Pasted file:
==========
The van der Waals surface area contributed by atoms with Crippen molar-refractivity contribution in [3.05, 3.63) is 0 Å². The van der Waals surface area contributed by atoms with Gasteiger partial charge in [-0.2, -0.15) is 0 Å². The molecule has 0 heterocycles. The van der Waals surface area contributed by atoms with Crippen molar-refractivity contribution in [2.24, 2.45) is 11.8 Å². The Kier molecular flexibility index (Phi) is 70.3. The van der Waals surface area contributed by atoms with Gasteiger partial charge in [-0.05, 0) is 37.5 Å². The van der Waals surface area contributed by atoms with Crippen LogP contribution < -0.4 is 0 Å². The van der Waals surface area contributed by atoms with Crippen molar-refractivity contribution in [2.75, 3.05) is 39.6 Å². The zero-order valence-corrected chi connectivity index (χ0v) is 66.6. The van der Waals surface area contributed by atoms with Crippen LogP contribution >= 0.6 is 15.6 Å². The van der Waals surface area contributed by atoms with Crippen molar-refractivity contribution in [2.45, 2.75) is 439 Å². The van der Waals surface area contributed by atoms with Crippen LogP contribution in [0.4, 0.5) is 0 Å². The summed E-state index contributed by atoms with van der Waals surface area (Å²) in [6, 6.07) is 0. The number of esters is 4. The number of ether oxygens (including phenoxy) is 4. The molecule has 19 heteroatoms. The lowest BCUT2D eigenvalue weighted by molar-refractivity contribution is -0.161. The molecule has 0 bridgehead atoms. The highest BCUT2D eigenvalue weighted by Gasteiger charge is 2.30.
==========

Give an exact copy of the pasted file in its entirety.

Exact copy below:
The van der Waals surface area contributed by atoms with Crippen molar-refractivity contribution in [3.05, 3.63) is 0 Å². The van der Waals surface area contributed by atoms with Gasteiger partial charge in [-0.2, -0.15) is 0 Å². The molecule has 0 heterocycles. The van der Waals surface area contributed by atoms with Crippen molar-refractivity contribution in [2.24, 2.45) is 11.8 Å². The Kier molecular flexibility index (Phi) is 70.3. The van der Waals surface area contributed by atoms with Gasteiger partial charge in [-0.05, 0) is 37.5 Å². The van der Waals surface area contributed by atoms with Crippen LogP contribution < -0.4 is 0 Å². The van der Waals surface area contributed by atoms with Crippen molar-refractivity contribution in [2.75, 3.05) is 39.6 Å². The zero-order valence-corrected chi connectivity index (χ0v) is 66.6. The van der Waals surface area contributed by atoms with Crippen LogP contribution >= 0.6 is 15.6 Å². The van der Waals surface area contributed by atoms with Crippen molar-refractivity contribution in [2.45, 2.75) is 439 Å². The van der Waals surface area contributed by atoms with Crippen LogP contribution in [0.4, 0.5) is 0 Å². The summed E-state index contributed by atoms with van der Waals surface area (Å²) in [6, 6.07) is 0. The number of esters is 4. The number of ether oxygens (including phenoxy) is 4. The molecule has 19 heteroatoms. The lowest BCUT2D eigenvalue weighted by molar-refractivity contribution is -0.161. The molecule has 0 bridgehead atoms. The highest BCUT2D eigenvalue weighted by Gasteiger charge is 2.30.